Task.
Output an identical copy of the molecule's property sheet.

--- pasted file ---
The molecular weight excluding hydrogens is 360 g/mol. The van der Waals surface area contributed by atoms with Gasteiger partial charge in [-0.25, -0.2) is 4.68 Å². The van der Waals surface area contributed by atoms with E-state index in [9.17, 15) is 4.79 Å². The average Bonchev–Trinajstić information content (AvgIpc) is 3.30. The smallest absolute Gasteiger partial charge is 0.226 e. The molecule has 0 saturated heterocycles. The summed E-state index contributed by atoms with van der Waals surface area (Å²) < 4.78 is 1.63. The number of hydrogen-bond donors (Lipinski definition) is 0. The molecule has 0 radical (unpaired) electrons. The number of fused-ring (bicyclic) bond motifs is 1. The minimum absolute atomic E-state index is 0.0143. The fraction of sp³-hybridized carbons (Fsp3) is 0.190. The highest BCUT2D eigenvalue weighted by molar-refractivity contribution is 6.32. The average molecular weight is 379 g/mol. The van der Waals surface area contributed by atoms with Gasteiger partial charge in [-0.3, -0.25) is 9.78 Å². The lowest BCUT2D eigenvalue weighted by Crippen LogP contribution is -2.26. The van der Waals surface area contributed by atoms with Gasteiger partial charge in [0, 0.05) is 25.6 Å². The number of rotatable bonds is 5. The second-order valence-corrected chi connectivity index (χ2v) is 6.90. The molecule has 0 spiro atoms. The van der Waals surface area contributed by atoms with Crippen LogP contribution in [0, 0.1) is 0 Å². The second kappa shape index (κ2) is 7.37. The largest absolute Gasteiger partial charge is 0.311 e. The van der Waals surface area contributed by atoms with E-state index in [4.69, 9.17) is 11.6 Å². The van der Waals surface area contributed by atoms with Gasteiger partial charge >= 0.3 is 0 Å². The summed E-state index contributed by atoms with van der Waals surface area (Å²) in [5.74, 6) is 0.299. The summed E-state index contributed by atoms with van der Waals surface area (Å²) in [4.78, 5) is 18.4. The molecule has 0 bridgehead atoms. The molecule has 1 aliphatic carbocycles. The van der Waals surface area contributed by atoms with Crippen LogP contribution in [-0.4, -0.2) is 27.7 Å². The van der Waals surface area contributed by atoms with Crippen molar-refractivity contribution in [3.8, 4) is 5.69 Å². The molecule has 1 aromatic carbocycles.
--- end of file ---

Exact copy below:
The molecular weight excluding hydrogens is 360 g/mol. The van der Waals surface area contributed by atoms with Gasteiger partial charge in [-0.25, -0.2) is 4.68 Å². The van der Waals surface area contributed by atoms with E-state index in [9.17, 15) is 4.79 Å². The average Bonchev–Trinajstić information content (AvgIpc) is 3.30. The smallest absolute Gasteiger partial charge is 0.226 e. The molecule has 0 saturated heterocycles. The summed E-state index contributed by atoms with van der Waals surface area (Å²) < 4.78 is 1.63. The number of hydrogen-bond donors (Lipinski definition) is 0. The molecule has 0 radical (unpaired) electrons. The number of fused-ring (bicyclic) bond motifs is 1. The minimum absolute atomic E-state index is 0.0143. The fraction of sp³-hybridized carbons (Fsp3) is 0.190. The highest BCUT2D eigenvalue weighted by molar-refractivity contribution is 6.32. The average molecular weight is 379 g/mol. The van der Waals surface area contributed by atoms with Gasteiger partial charge in [-0.3, -0.25) is 9.78 Å². The lowest BCUT2D eigenvalue weighted by Crippen LogP contribution is -2.26. The van der Waals surface area contributed by atoms with Gasteiger partial charge in [0, 0.05) is 25.6 Å². The number of rotatable bonds is 5. The second-order valence-corrected chi connectivity index (χ2v) is 6.90. The molecule has 0 spiro atoms. The van der Waals surface area contributed by atoms with Crippen LogP contribution in [0, 0.1) is 0 Å². The second kappa shape index (κ2) is 7.37. The largest absolute Gasteiger partial charge is 0.311 e. The van der Waals surface area contributed by atoms with E-state index in [4.69, 9.17) is 11.6 Å². The van der Waals surface area contributed by atoms with Gasteiger partial charge >= 0.3 is 0 Å². The summed E-state index contributed by atoms with van der Waals surface area (Å²) in [5.74, 6) is 0.299. The summed E-state index contributed by atoms with van der Waals surface area (Å²) in [4.78, 5) is 18.4. The molecule has 0 bridgehead atoms. The molecule has 1 aliphatic carbocycles. The van der Waals surface area contributed by atoms with Crippen LogP contribution in [-0.4, -0.2) is 27.7 Å². The van der Waals surface area contributed by atoms with Crippen molar-refractivity contribution in [3.8, 4) is 5.69 Å². The molecule has 1 aromatic carbocycles.